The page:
We didn’t know anything about IP at the time, so we met a lot of experts in the field who gave us a lot of insights, but none of them told us what we should do. The University was putting pressure on us, we had no money, and we heard that a big company was also trying to get the patent.
We finally could discuss directly with the other company, see that they were not the ones putting pressure on us. So we could take a decision just ourselves, and we decided that in Africa it is way too difficult to enforce IP. Therefore having a patent is not the best way to protect our business in the market we are working. Now the patent came into the public space, we have some trade secret on the technology and nobody can put a patent on top of the one that is now public.
Another big challenge was to position ourselves as a real company.
As we want to have an impact, a lot of people were seeing us an NGO who wanted to change the world, to help people, but not as a company. At each competition we were losing, we took feedback and improved the presentation.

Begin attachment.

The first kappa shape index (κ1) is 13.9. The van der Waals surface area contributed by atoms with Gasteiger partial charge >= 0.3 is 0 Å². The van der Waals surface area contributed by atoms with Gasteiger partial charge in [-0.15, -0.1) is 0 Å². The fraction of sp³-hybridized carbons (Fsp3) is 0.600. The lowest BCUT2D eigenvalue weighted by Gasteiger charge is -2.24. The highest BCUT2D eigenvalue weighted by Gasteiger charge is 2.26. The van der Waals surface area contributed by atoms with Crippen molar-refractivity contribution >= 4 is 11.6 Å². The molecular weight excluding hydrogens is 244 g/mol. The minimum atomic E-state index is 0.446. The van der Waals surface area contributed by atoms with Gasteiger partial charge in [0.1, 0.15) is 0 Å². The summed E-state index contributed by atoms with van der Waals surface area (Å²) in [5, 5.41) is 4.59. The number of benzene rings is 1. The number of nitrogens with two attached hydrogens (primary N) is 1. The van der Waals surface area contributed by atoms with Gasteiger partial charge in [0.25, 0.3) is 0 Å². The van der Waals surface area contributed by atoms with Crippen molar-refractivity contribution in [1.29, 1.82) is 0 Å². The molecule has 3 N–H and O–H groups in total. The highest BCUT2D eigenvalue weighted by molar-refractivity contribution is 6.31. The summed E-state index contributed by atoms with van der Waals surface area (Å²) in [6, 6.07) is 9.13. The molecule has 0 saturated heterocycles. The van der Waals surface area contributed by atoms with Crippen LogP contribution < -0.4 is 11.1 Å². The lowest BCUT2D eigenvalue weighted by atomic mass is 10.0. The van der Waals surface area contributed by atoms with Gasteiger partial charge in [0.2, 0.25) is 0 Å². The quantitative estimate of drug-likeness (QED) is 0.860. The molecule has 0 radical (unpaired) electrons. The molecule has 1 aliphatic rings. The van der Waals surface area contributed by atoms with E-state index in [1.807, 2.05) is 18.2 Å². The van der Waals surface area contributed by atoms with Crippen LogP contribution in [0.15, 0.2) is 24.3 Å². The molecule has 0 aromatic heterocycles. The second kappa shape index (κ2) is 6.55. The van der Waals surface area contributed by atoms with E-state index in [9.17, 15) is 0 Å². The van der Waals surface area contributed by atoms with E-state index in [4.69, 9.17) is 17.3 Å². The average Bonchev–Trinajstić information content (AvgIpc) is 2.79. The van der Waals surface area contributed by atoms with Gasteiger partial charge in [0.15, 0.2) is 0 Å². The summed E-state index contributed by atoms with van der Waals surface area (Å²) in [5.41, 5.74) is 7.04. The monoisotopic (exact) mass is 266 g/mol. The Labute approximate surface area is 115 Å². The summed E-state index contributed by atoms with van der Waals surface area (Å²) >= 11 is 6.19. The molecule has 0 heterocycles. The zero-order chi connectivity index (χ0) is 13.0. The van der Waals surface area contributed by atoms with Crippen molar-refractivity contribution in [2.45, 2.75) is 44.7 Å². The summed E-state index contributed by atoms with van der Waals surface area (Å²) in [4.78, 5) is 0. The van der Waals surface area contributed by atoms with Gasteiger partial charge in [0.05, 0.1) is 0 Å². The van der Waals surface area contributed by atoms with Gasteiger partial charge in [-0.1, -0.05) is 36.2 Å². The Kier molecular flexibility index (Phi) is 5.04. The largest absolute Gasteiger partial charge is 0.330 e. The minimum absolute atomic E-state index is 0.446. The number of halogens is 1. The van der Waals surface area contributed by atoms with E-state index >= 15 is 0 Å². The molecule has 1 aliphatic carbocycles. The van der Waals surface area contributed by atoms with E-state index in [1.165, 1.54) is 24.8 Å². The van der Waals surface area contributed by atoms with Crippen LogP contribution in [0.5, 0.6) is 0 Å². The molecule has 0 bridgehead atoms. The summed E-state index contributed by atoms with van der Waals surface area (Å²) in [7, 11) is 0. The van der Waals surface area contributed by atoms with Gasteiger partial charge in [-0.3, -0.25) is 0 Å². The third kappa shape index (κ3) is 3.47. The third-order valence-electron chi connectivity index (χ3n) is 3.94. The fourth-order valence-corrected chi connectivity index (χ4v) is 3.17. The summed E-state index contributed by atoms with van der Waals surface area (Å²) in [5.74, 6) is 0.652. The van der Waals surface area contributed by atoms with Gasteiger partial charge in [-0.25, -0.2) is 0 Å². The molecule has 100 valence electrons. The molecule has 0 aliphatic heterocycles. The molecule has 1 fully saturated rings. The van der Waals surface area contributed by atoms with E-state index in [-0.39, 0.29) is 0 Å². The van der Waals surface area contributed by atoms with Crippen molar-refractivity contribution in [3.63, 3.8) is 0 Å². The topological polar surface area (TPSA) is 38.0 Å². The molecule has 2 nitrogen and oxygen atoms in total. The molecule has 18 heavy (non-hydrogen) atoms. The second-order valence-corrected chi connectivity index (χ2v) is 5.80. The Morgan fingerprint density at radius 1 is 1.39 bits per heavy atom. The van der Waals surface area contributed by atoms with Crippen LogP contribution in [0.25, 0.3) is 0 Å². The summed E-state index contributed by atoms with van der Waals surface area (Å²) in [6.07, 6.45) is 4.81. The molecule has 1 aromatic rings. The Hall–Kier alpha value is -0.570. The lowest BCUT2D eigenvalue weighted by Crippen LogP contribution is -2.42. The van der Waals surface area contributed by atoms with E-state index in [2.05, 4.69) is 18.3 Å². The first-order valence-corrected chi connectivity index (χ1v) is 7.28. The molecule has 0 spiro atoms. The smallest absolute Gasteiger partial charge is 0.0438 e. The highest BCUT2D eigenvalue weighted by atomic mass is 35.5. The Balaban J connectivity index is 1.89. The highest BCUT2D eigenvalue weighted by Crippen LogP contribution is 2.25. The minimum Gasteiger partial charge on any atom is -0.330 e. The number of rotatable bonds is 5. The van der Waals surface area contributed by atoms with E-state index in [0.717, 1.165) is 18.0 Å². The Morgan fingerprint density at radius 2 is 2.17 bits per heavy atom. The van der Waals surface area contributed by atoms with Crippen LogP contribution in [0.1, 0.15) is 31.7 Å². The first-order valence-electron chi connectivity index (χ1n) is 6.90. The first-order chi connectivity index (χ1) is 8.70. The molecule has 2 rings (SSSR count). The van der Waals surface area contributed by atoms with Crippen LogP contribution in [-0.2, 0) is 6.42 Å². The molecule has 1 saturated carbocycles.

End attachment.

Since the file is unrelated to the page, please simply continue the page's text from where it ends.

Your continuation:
In the beginning, we were talking a lot about the technology and the impact (what was important to us). Slowly we started talking more about the business model, about strategy, about value proposition, simplifying how we were showing the product so that anybody could understand our presentation…
In June 2018 we were selected as Mass Challenge finalists, and during the 4 months of acceleration, we presented many times. That enabled us to have a good pitch that people would like and understand. We could directly see the impact as the questions we were asked after the pitch completely changed. We won the silver place at Mass Challenge and then started winning different competitions. People had understood how our company can not only have an impact but also make money.
The next challenge was to raise money.
Even though many people believe in our business model, in our company, we needed some people to give us the money to start production and show that we can really make money. But in our Swiss network, most people don’t understand that people in Africa do have money and that yes they will pay for what we offer. Some investors have shown interest, but they all wanted to see the first sales, and we needed money to start these first sales. Therefore we launched the crowdfunding. We hired someone who took care of all the crowdfunding, starting from the preparation 3 months before the actual crowdfunding. He enabled us to raise 50 000 CHF, which we are now using to prepare for the pilot sales. And this crowdfunding also gave us much more exposure, and now more and more investors come to us by themselves.